DENVER -- Ole Miss left-handed pitcher Ryan Rolison, who struck out 13 on Saturday in NCAA Regional play, became the Rockies' top pick -- 22nd overall -- on Monday in the MLB Draft.• Draft Tracker:Follow every Rockies Draft pickRolison is 10-4 with a 3.70 ERA in 17 games, 16 starts,
DENVER -- Ole Miss left-handed pitcher Ryan Rolison, who struck out 13 on Saturday in NCAA Regional play, became the Rockies' top pick -- 22nd overall -- on Monday in the MLB Draft.
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Rolison is 10-4 with a 3.70 ERA in 17 games, 16 starts, and has 120 strikeouts to 45 walks in 97 1/3 innings as a Draft-eligible sophomore.
:: 2018 Draft coverage ::
Rolison was one of the Rockies' three choices during the first day of the three-day Draft. They took Bedford, N.H., left-handed-hitting first baseman Grant Lavigne 42nd overall in Competitive Balance Round A and Texas A&M right-handed pitcher Mitchell Kilkenny 76th overall, as compensation for losing relief pitcher Greg Holland to free agency.
The Draft continues on Tuesday with Rounds 3-10. The MLB.com preview show begins at 10:30 a.m. MT, with exclusive coverage starting at 11 a.m. MT.
In 2016, Rolison was heavily scouted out of University School of Jackson (Tenn.), where he earned USA Today Tennessee Mr. Baseball. He was ranked among the top 50-60 Draft prospects, but Rolison made it clear he wanted to pitch at Ole Miss, and fell to the 37th round, where the Padres took him.
"We liked his stuff," Rockies vice president of scouting Bill Schmidt said. "We liked his feel to pitch, his competitiveness. We've watched him since high school. He had a high price tag going to Ole Miss, knowing that he's a sophomore-eligible coming out. We just think that there's a lot of ceiling left to this kid."
Rolison is the second pitcher in Ole Miss history to be taken in the first round. The Indians took lefty Thomas Pomeranz, who would briefly pitch for the Rockies and now is with the Red Sox, fifth overall in 2010.
After a standout freshman year at Ole Miss (6-3, 3.06 in 19 games, including 10 starts), Rolison caught scouts' attention in the collegiate wood-bat Cape Cod League last summer. He went 3-0 with a 1.92 ERA.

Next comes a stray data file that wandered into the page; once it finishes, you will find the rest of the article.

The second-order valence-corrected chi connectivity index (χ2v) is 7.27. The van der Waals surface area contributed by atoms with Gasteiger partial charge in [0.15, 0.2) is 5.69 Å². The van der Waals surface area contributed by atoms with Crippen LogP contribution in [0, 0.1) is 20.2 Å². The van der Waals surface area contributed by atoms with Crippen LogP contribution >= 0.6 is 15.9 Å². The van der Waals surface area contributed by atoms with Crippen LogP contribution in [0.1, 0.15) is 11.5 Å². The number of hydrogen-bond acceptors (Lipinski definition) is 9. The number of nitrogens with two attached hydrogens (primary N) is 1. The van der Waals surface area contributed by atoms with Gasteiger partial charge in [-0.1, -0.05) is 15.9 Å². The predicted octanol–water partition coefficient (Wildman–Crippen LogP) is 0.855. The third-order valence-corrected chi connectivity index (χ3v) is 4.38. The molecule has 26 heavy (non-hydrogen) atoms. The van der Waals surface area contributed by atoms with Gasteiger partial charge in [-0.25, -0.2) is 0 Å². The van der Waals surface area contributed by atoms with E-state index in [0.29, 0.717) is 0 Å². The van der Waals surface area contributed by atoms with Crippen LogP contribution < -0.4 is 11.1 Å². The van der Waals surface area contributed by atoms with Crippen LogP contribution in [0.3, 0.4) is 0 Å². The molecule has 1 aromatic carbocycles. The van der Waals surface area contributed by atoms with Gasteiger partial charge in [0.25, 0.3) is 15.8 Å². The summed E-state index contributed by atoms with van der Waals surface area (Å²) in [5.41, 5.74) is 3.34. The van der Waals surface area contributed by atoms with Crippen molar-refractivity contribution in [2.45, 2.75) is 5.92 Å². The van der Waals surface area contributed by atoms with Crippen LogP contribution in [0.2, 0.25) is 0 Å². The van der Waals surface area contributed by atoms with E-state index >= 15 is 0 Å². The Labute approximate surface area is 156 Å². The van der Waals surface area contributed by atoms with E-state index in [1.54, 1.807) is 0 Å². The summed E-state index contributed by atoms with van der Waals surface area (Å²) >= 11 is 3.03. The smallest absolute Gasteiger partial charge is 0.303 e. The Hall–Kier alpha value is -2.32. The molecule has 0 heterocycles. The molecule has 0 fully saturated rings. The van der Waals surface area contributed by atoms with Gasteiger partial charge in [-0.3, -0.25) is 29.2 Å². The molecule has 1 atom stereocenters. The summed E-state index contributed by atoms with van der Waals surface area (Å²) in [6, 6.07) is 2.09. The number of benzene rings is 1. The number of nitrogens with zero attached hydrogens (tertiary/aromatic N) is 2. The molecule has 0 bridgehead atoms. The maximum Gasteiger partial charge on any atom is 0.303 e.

"A lot of it is the expectations of being a Friday night starter in a good college conference," Schmidt said. "He pitched very good in the Cape Cod League last summer. With that experience, he showed improvement."
Ole Miss was eliminated from NCAA Regional competition on Monday night, and Rolison was not made available to reporters after the game. He is expected to talk to Denver-area media on Tuesday.
While Rolison, 20, can hit 95 mph with his fastball, he works in the low 90s and is especially adept with his curveball, plus uses a slider and a changeup.
Lavigne, who is listed at 6-4 and 220 pounds and bats left-handed, has signed with Wake Forest. No position player from New Hampshire has ever made the Majors, although 2015 Orioles Draft pick Ryan McKenna is at Double-A.
Lavigne has good tools at the plate and on the bases, and some toughness -- developed as a defenseman in hockey. Some scouts believe he can play left field. Lavigne has been the New Hampshire Division I high school player of the year the last two seasons.
"It showed up last summer as he made the summer tour to the different showcases and we saw him at the tournaments, that the kid had a natural feel to hit," Schmidt said. "He wasn't strictly a big, physical pull hitter.
"He had the ability to use the whole field. He had power. He just happened to grow up in New Hampshire. But he's a good-looking player. We think he has a very good future."
After pitching in relief in 14 of his 15 games as a freshman and 21 of his 25 games as a sophomore, Kilkenny, listed at 6-4 and 206 pounds, started all 16 of his appearances in 2018. He responded by going 8-5 with a 3.34 ERA, a .243 batting average against and 92 strikeouts against 24 walks in 97 innings pitched.
Kilkenny, 21, won eight of his first nine decisions. With a fastball that tops at 94 mph and a low-80s slider and a changeup, Kilkenny displays good control and the ability to keep the ball low in the strike zone.
"It's a tall, rangy body," Schmidt said of Kilkenny. "The arm works good, solid stuff. He was up to 94-95 earlier in the year, and he probably got tired because he had been a reliever in earlier seasons.
"And as the season moved along ... he probably wore down a little bit toward the end. But we think there's a very good upside for him."
Thomas Harding has covered the Rockies since 2000, and for MLB.com since 2002. Follow him on Twitter and like his Facebook page.